End of Year Rankings? We’re All Losers When it Comes to Gender Inequality

By Kaammini Chanrai

Given that it’s coming to the end of the year, it’s somewhat unsurprising that several articles have featured highlights of the past twelve months. Multiple times a day, such articles are shared or posted by friends of mine on various social networks: ‘Best TV Moments of 2014’, ‘Most Important Cats of the Year’, ‘Top Goals So Far This Season’ – they’re ubiquitous and, to be honest, they’re often quite entertaining.

Also this year, feminism has gained an even stronger presence in the media. This has been – from my experience – predominantly positive, with an increasing amount of individuals debating feminist issues online, discussing gender inequality and analysing occurrences and events from a gender perspective.  But of course I would say that this is a good thing, given that Gender and the City has attempted to join in on this conversation.

However, the intersection of media discussions on feminism and end-of-year reviews has, for me, been rather disturbing. For example, the most recent article to appear on my ‘News Feed’ named Emma Watson the ‘Feminist Celebrity of the Year’. Now, Emma Watson has undoubtedly made some significant achievements in 2014 pertaining to feminism: her speech at the UN catalysed an array of conversations about gender universally; the #HeForShe campaign that was launched aimed to engage 1 billion men and boys by July 2015; and she attempted to reduce the stigma that is often attached to feminism as a term by embracing it continuously throughout her argument. I do not have a problem with Emma Watson, although I am aware that there are several imperfections of both her speech and the campaign. I do, however, have a problem with assigning anyone with this label. The Feminist Celebrity of the Year was not an isolated ‘award’. There were articles that listed ‘The Most Iconic Feminist Moments of 2014’, ‘The Top Feminist Fiascos of 2014’, ‘The Most Powerful Feminist Moments of 2014’, etc. Why the media insist on ranking the winners and losers of feminism is beyond me.

Let me first try to add a positive spin to these lists. Firstly, they do seem to create awareness of certain events that occurred throughout this year, both in terms of how gender inequality is still a very real problem and the efforts that are being exerted to alleviate this inequality. Secondly, they mostly illustrate feminism as a positive notion and aim to dismantle the stigma often associated with the term.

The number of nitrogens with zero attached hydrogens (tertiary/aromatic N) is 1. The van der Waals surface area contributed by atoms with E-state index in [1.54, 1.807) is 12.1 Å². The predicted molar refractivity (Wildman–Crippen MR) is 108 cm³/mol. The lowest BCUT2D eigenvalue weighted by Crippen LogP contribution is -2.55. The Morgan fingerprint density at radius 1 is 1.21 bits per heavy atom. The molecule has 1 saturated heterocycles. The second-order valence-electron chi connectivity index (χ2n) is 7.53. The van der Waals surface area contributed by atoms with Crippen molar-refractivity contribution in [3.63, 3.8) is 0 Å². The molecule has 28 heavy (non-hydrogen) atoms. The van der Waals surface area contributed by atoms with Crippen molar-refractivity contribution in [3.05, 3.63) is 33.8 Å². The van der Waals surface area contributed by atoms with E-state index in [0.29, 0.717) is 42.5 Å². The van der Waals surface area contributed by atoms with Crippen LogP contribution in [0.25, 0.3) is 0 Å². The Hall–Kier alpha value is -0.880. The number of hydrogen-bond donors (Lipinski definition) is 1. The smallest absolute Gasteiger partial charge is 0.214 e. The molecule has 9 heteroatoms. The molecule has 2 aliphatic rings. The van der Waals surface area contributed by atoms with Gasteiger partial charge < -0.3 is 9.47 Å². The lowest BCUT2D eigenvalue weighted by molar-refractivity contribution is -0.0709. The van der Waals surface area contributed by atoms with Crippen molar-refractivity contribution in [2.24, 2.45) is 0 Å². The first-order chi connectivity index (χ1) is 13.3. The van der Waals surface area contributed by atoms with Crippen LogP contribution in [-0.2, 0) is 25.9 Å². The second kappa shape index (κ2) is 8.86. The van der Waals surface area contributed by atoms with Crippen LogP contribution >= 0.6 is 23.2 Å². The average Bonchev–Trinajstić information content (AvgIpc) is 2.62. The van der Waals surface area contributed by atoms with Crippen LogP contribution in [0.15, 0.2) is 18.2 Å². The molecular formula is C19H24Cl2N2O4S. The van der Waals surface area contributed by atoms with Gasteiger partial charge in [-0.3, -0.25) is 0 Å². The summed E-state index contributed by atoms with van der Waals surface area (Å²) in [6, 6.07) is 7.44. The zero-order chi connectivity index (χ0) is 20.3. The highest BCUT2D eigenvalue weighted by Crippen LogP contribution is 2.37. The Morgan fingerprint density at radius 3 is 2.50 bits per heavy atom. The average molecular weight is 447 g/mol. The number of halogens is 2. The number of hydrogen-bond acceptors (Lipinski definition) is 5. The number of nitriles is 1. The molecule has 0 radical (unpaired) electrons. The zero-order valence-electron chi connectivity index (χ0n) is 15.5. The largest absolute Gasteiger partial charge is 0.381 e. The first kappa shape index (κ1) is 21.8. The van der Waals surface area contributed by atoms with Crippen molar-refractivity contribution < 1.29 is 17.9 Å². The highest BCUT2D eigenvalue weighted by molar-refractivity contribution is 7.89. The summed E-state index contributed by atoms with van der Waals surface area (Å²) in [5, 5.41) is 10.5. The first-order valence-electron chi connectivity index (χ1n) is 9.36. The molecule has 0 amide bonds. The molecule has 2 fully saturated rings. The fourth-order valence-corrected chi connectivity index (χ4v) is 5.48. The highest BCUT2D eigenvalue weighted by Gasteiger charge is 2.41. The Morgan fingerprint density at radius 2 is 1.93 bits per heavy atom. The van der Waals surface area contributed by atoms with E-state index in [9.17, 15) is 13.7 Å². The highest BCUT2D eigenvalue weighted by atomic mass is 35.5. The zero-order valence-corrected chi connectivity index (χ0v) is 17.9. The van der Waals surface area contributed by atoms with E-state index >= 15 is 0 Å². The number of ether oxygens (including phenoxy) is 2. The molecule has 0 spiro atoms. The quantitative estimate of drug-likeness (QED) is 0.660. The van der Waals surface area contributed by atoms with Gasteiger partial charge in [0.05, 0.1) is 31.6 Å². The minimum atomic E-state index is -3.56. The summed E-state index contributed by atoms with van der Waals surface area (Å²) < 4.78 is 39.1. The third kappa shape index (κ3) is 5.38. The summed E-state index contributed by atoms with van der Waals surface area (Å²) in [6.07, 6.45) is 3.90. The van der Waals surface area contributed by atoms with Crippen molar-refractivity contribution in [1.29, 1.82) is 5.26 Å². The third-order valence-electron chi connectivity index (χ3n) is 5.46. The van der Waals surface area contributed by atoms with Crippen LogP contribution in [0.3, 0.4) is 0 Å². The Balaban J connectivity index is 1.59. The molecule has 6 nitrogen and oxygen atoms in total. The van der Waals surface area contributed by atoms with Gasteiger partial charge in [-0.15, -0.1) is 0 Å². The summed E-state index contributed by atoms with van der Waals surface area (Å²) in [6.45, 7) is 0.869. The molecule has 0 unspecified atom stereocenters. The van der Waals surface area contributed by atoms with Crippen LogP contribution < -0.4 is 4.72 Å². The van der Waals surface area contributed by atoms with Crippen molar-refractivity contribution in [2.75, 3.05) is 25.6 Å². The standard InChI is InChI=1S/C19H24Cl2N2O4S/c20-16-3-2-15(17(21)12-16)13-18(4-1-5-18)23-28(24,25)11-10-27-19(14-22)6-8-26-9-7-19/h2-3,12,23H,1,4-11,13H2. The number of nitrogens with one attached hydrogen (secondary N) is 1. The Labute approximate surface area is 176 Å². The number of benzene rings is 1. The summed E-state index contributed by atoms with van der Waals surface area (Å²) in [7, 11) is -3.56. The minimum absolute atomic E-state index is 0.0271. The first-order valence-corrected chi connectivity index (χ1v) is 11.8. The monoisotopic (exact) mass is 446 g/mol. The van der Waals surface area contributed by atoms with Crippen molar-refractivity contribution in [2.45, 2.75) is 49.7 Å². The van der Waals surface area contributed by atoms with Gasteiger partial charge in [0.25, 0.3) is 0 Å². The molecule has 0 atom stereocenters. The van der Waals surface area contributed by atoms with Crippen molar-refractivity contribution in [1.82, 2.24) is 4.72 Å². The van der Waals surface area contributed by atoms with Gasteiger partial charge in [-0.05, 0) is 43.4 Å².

However, there are still several inherently problematic aspects of classifying feminism and gender inequality in this way. These lists propagate that there is a single notion of feminism that can be classified in some sort of objective order. This simplifies the very notion of feminism, which is a complex and diverse term. I understand that everybody adopts their own individual notion of what feminism is and such articles simply aim to illustrate an individual’s perspective. This would not be a problem except that these lists are available to a mass audience and exemplify feminism and gender inequality in a specifically narrow way. For example, many of these rankings featured stories and individuals predominantly from America and the UK, generally with high-profile celebrity status. Newsflash: the fight against gender inequality is happening everywhere and, I’m sorry, but Taylor Swift identifying as a feminist has not helped to improve equality this year. Sure, such celebrities may have made feminism more ‘cool’ but, let’s face it, that’s about the extent of the effect this has had.

The so-called ‘winners’ of these lists are somewhat questionable as well. On several of these articles, Beyoncé featured quite significantly. I would call myself a Beyoncé fan but, if I’m being truly honest, to call her the epitome of modern-day feminism is troubling. Yes, she performed in front of a giant sign reading ‘Feminist’ and, yes, she wrote a very impressive feminist essay. While I am more than willing to accept that it is difficult to get things 100% right all of the time, it still makes me uncomfortable that somebody who normalised scenes of domestic violence in one of her songs is lauded as a superhero who is mitigating gender inequality.

Call me extreme, but I believe that such arbitrary rankings have the capacity to cause a detachment from our very humanity. What’s next? A ranking of ‘The Saddest Events to Happen in 2014’? Will the Ebola virus be placed top because of the deeply saddening death toll or will the recent attacks at a school in Peshawar clinch the title because the majority of those who were murdered were innocent children? Frankly, that would be ludicrous – both are awful, alongside countless other events of 2014. Attempting to decide which is worse does not only demonstrate a lack of tactfulness: it shows a fundamental lack of empathy. Human lives are lost. All these events are tragic.

Gender inequality is a reality that we face everyday, universally. It isn’t a competition where we should pit achievements against each other. If someone is doing something to tackle this inequality, it should be celebrated. If an event occurred that demonstrated that this inequality is being challenged, it should be celebrated. But please, let’s stop ranking this for our own entertainment. Because when it truly comes down to it, the fact that gender equality is still not a reality, renders us all losers. That incremental steps are being made to confront this inequality will hopefully make us winners. But nobody has won yet, so please let’s stop pretending otherwise.

Author: Gender + the City

Intersectional Feminist digital magazine

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